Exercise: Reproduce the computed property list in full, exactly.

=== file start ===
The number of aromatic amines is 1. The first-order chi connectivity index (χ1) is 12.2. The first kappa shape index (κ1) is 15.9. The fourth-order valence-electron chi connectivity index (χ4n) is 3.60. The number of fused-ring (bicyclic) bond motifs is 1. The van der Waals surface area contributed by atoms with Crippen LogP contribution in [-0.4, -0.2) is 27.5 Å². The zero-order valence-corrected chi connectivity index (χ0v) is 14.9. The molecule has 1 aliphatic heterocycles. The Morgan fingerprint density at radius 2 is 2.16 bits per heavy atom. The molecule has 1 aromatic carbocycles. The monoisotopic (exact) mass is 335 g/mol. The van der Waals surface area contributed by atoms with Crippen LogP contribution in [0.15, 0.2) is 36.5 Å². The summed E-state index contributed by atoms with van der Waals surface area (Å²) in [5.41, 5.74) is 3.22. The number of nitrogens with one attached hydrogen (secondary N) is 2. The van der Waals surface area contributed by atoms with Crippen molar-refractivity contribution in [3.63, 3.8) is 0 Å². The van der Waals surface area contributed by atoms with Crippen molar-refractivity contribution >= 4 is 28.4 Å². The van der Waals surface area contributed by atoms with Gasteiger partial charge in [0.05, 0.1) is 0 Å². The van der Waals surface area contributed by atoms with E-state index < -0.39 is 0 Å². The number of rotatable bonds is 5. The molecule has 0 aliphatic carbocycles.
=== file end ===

The number of aromatic amines is 1. The first-order chi connectivity index (χ1) is 12.2. The first kappa shape index (κ1) is 15.9. The fourth-order valence-electron chi connectivity index (χ4n) is 3.60. The number of fused-ring (bicyclic) bond motifs is 1. The van der Waals surface area contributed by atoms with Crippen LogP contribution in [-0.4, -0.2) is 27.5 Å². The zero-order valence-corrected chi connectivity index (χ0v) is 14.9. The molecule has 1 aliphatic heterocycles. The Morgan fingerprint density at radius 2 is 2.16 bits per heavy atom. The molecule has 1 aromatic carbocycles. The monoisotopic (exact) mass is 335 g/mol. The van der Waals surface area contributed by atoms with Crippen LogP contribution in [0.15, 0.2) is 36.5 Å². The summed E-state index contributed by atoms with van der Waals surface area (Å²) in [5.41, 5.74) is 3.22. The number of nitrogens with one attached hydrogen (secondary N) is 2. The van der Waals surface area contributed by atoms with Crippen molar-refractivity contribution in [3.63, 3.8) is 0 Å². The van der Waals surface area contributed by atoms with Crippen molar-refractivity contribution >= 4 is 28.4 Å². The van der Waals surface area contributed by atoms with Gasteiger partial charge in [0.05, 0.1) is 0 Å². The van der Waals surface area contributed by atoms with E-state index < -0.39 is 0 Å². The number of rotatable bonds is 5. The molecule has 0 aliphatic carbocycles.